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post #1 of 33 (permalink) Old 09-03-2001, 01:38 PM Thread Starter
 
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What is YOUR definition of "virtuoso" ???

I was feeling brave so I looked at the "improving our technique" http://jemsiteforum.com/board/topic....02&start=0 thread and started to question some things outloud.

I noticed the term "virtuoso" come up. *I also noticed the idea of working to be of "virtuoso" status.

I know the dictionary states that a "virtuoso" is basically someone who is a master of their art... but there has to be more to it. *That is such a vague depiction of a term that gets passed around this forum like a joint in a frat house.

My idea of 'virtuoso' has always been someone that is a natural talent. *Much like a 'genius' of fields of logic (like a math wiz). *I see a virtuoso as someone who can put out twice the product with half the work. *It seems to degrade the idea of being a 'virtuoso' if you can simply practice really hard for 10 hours a day to become one. *Sure that is an incredible amount of work that commands at least some respect... but do you deserve to be considered a master of your artistic field just because you happen to have a little more free time and dedication than the next guy? *I always had the most respect for people who could pick up an instrument and create something with it with ease... I mean, with the right amount of practice time ANYONE can play JP stuff... ANYONE can play Vai stuff. *ANYONE can write similar stuff. *I think a real virtuoso is someone who can take an instrument and create something with the IMPORTANCE and the IMPACT of a Steve Vai or an Eric Johnson or a Kurt Cobaine, and have it be their own. *That is where the true talent lies for me. *To me, practicing 10 hours a day just to play like Vai mearly makes you a master of mimicry... not a visionary in your music.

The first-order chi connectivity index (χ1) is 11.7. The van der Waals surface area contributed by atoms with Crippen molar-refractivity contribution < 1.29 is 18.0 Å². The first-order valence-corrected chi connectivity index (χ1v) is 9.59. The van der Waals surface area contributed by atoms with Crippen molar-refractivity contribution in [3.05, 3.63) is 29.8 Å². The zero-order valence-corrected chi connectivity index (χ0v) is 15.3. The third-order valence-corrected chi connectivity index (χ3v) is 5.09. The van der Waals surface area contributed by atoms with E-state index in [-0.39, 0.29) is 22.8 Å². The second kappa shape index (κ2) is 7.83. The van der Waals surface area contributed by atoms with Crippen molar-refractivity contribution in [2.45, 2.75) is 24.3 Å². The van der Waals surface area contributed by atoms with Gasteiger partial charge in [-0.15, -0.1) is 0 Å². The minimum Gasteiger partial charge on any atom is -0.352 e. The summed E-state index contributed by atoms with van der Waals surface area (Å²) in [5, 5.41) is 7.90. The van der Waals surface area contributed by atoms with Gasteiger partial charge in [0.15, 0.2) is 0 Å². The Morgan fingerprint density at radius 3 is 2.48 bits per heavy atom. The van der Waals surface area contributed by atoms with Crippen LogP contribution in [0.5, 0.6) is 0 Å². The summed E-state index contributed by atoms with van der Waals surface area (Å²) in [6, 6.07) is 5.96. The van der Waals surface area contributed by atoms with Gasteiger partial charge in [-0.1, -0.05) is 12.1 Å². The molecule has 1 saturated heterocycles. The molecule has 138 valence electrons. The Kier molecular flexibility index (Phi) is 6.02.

Thanks for letting me ramble... I'm interested to read the replies.
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post #2 of 33 (permalink) Old 09-03-2001, 02:21 PM
 
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What is YOUR definition of "virtuoso" ???

Interesting topic here... Well i agree on the last line there. To practice 10hours a day just to play like Vai would be a complete waste of time(well maybe not a complete waste of time). But to spend 10 hours a day improving your own playing style and your own unique thing, and be able to play it with flawless technique, and superb phrasing, is what i call a true virtuoso. *It is ok to be inspired by a famos artist, but it is another thing to just copy right off. It is the uniqueness of the player (in combination with his mastery at the instrument) that makes a true Virtuoso. Remember, my english is'nt perfect, im from sweden... hehe
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post #3 of 33 (permalink) Old 09-03-2001, 03:10 PM
 
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What is YOUR definition of "virtuoso" ???

I dunno, the term virtuoso always struck me as a term for a master of the art who's capable of touching on styles other than just his/her own. You know.. a jack of all trades. Yngwie is good for sure, but he's definitely not a virtuoso! When was the last time you saw him play funk music? Steve Vai has touched on many types of music and then gone beyond and done weird things none of us has heard before. I'd still hesitate to call him a virtuoso, but I can't think of anyone closer to the title.
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post #4 of 33 (permalink) Old 09-03-2001, 03:35 PM Thread Starter
 
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What is YOUR definition of "virtuoso" ???